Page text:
S.P: For the first time ever in UNP's history a large number of MPs have crossed over to the Government. More importantly, those include their Deputy Leader and several UNP veterans. With 17 MPs recently joined and the six who came individually, 23 MPs have joined us, that is almost one third of the total number of UNP MPs elected at the last General Election. Having lost 14 successive elections, UNP Leader Ranil Wickremesinghe could do nothing less but to make utterances like these to halt the deteriorating morale of his party supporters. He tries to take cheap and selfish advantage out of LTTE attacks. We now have 120 MPs, more than the mere 113 we had in 1994. We are stronger than before.

T.A: As the main opposition, we account for nearly 50 percent stable vote base by now. Promises made at the last Presidential Elections have not been fulfilled. There are shattered dreams all over. We supported the Government to settle the NE problem but they rejected our support. The Government cannot answer the problems of human rights, IDPs and the cost of living. We will take this message across the country. We are ready to meet the aspirations of the people.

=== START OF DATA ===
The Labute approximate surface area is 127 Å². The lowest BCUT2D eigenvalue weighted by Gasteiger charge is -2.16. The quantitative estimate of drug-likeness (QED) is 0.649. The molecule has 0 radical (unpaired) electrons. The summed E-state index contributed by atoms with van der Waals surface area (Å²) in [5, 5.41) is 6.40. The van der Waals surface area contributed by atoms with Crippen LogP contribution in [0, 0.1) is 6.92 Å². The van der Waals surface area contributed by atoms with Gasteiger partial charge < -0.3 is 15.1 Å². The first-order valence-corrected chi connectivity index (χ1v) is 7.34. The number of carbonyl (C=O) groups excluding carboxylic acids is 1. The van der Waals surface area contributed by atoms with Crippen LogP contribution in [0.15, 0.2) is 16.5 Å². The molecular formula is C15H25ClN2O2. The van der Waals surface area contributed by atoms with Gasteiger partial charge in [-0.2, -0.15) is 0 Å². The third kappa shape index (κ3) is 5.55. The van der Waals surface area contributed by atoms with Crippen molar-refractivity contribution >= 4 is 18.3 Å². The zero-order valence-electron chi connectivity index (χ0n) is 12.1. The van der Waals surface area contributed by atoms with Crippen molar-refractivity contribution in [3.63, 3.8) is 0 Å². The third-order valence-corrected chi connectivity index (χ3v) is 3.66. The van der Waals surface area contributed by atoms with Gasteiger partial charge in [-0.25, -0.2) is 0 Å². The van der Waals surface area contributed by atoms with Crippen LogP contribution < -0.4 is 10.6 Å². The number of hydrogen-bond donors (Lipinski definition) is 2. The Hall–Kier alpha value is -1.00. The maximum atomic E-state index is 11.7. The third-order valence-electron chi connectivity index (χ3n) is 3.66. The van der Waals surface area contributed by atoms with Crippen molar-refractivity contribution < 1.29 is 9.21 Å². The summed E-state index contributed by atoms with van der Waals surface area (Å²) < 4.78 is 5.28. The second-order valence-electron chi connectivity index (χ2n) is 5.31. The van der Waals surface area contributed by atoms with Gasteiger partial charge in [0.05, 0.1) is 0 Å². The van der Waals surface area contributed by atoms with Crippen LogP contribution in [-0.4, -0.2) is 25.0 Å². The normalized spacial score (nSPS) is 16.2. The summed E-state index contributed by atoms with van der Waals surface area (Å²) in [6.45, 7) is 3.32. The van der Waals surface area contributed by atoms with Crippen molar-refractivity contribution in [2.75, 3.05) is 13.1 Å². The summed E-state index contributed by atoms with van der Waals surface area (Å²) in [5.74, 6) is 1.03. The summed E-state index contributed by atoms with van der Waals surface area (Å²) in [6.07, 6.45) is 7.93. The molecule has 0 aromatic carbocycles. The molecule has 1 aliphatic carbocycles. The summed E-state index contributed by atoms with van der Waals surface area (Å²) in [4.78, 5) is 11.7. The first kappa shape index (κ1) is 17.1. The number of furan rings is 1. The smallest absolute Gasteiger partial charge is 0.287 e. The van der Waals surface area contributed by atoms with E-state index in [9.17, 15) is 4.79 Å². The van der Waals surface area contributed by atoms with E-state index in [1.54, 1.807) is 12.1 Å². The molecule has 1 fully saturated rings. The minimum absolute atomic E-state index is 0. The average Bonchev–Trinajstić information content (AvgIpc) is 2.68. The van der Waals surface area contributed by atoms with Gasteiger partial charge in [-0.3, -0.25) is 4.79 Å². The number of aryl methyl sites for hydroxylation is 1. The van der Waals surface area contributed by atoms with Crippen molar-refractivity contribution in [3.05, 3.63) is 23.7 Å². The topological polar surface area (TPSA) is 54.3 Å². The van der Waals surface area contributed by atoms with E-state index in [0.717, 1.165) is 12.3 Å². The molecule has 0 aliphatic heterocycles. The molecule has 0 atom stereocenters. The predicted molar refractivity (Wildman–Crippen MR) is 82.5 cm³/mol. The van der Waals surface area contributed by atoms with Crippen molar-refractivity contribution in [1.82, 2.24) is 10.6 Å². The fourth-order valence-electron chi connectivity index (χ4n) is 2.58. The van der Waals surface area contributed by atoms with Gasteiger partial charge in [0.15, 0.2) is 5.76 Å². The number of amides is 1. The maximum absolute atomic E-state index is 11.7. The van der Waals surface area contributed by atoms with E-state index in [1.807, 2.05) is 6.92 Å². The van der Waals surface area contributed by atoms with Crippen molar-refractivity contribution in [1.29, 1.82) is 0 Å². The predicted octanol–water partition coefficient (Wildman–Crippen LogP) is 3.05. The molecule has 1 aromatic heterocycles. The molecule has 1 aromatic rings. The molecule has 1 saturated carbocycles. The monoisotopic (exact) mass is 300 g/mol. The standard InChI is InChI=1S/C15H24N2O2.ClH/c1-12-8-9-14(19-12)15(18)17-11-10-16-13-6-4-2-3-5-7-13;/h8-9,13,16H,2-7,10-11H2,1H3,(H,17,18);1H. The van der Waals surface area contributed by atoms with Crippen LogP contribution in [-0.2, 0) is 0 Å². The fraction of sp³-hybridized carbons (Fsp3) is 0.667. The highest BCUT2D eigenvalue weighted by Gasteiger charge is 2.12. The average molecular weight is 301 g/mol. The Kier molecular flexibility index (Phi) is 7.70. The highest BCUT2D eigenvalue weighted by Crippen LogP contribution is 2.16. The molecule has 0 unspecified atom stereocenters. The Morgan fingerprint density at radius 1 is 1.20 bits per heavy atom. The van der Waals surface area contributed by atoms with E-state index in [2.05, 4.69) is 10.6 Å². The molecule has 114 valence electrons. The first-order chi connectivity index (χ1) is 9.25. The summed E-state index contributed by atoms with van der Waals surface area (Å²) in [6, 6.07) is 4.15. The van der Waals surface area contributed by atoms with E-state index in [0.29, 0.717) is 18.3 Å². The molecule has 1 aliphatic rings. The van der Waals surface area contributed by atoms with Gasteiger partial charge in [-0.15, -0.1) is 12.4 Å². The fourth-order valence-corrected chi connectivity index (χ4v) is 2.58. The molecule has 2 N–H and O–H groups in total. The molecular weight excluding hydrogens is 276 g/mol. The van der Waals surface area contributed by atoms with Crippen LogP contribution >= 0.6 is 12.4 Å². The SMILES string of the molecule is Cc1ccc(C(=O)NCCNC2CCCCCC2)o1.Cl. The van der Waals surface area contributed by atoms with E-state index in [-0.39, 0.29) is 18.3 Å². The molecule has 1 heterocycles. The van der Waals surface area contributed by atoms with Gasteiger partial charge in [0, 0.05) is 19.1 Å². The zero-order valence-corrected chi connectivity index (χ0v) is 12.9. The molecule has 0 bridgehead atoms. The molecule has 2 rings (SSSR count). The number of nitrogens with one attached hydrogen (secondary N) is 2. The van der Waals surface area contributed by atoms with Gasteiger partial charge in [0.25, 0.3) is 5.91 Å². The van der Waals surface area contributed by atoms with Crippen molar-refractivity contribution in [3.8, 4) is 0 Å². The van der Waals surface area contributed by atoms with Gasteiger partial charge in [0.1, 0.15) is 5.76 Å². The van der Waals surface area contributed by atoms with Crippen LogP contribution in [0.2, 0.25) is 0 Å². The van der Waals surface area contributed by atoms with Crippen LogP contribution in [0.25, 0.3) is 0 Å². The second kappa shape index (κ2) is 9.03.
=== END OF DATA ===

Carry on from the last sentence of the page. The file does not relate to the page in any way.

Q: Former Eastern leader of the LTTE, Karuna Amman has said the terrorists smuggled five aircrafts during the Ceasefire Agreement. Do you agree with him? What is your impression on the Government plans to have a referendum to determine the fate of the CFA?

S.P: Karuna has said the LTTE smuggled parts of four to five aircrafts during the CFA. Two years ago, then Foreign Minister, the late Lakshman Kadirgamar cautioned the then President Chandrika Kumaratunga about the LTTE's airpower. That was also conveyed to the US, EU, India and rest of the international community to develop a safety net. India's Hindu newspaper too reported about two LTTE light aircraft in 2005. It was Ranil Wickremesinghe who signed the CFA without even informing the Parliament or even his MPs.